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Most of the general population perceive health screening as a good thing. After all it seems logical that if a disease is picked up early there is more chance of a cure and a happy outcome.  Doctors are not always sure. Screening for dementia has been in the news. It has been recently introduced in the UK, against the wishes of most doctors who state that treatment for dementia is usually ineffective and a diagnosis of mild dementia could cause serious anxiety and depression and make people ‘more ill’.

One of the four pillars of medical ethics is non maleficence [which means harm.] Hippocrates advised his physicians ‘primum non nocere’ First do no harm. The benefit -harm ratio always has to be considered.

It has been said of screening programmes that  ‘all do harm; some do good as well and of these some do more good than harm at a reasonable cost’. This has been vividly illustrated by the issue of breast screening that has been in the news.

All women in the UK between the ages of 50 to 70 yrs are called up every three years for breast screening mammograms. Many of these women will have the anxiety of false positives – abnormal results but when the abnormality is biopsied [a needle put in and breast tissue removed] the sample is found to be entirely normal. Additionally every mammogram exposes a woman to a significant dose of radiation- there is no such thing as a safe dose of radiation.

Even when a biopsy shows cancer it is likely to be a carcinoma in situ; that is a cancer but not one that is invading surrounding tissues. When a woman is diagnosed with carcinoma in situ it is not know whether in future it will invade or whether it will just sit quietly never causing any problems –the so called ‘pussy cat’ cancer. An epidemiological study was commissioned which shows that women are three times more likely to be treated for a cancer that would never have harmed them than have their lives saved by screening.  So three women will go through the emotional stress of diagnosis and are likely to undergo surgery, possible radiotherapy and hormonal treatment unnecessarily for every four women diagnosed with cancer. We call this iatrogenic harm – these women will have been unnecessarily harmed by medicine. We have no way of predicting which cancers are ‘pussy cats’ and which are ‘tigers’ i.e. which will become aggressive and invasive. Most women will therefore opt for surgery, hormonal treatment and possible radiotherapy.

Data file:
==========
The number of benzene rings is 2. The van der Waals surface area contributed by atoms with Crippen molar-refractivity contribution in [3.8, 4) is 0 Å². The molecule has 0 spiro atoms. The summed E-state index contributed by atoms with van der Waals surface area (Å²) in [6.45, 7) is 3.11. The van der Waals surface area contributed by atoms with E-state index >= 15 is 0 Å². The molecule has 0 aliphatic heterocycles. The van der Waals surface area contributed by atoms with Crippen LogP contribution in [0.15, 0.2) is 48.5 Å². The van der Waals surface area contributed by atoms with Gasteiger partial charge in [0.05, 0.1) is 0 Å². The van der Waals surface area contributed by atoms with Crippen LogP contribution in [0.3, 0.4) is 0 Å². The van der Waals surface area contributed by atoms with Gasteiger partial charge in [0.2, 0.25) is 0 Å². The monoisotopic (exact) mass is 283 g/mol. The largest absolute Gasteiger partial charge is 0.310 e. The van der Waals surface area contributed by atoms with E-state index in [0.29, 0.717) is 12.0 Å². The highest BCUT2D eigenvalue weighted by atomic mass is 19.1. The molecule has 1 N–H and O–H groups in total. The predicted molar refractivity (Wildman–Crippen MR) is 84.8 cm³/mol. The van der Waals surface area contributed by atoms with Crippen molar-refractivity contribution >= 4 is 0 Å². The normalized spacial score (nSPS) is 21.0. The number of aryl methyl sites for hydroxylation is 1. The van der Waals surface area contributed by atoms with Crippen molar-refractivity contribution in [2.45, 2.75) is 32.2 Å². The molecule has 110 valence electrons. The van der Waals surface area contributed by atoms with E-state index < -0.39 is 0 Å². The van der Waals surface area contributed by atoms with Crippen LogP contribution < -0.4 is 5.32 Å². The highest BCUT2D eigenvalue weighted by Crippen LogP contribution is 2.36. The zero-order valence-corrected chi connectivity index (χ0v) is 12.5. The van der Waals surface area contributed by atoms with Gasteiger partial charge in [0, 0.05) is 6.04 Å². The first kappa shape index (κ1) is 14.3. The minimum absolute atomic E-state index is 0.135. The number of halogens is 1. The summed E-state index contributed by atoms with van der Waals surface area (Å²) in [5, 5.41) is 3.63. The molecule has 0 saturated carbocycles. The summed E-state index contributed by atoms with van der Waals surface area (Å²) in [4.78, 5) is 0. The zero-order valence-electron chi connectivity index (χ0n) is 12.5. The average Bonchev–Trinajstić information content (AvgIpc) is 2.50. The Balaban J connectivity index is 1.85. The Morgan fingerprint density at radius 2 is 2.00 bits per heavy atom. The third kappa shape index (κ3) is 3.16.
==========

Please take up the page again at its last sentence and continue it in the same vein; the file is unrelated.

The benefits of breast screening are that one out of every four women found to have a very early breast cancer [carcinoma in situ] will have their life saved. The harms of screening are that millions of women have to go through an unpleasant procedure – mammograms, the stress of waiting for results, and are subjected to the possible radiation harm of a mammogram. Three out of four found to have early breast cancer will undergo surgery and or radiotherapy and hormonal treatment and all the stress that this entails for no personal benefit as their cancer would never have harmed them.

Overall the benefits of breast screening probably outweigh the harms in breast cancer but only just. This illustrates the common fallacy that more screening is beneficial. Private screening companies prey on peoples anxieties so many undergo tests and scans without understanding that screening can harm and it has to be carefully and scientifically applied.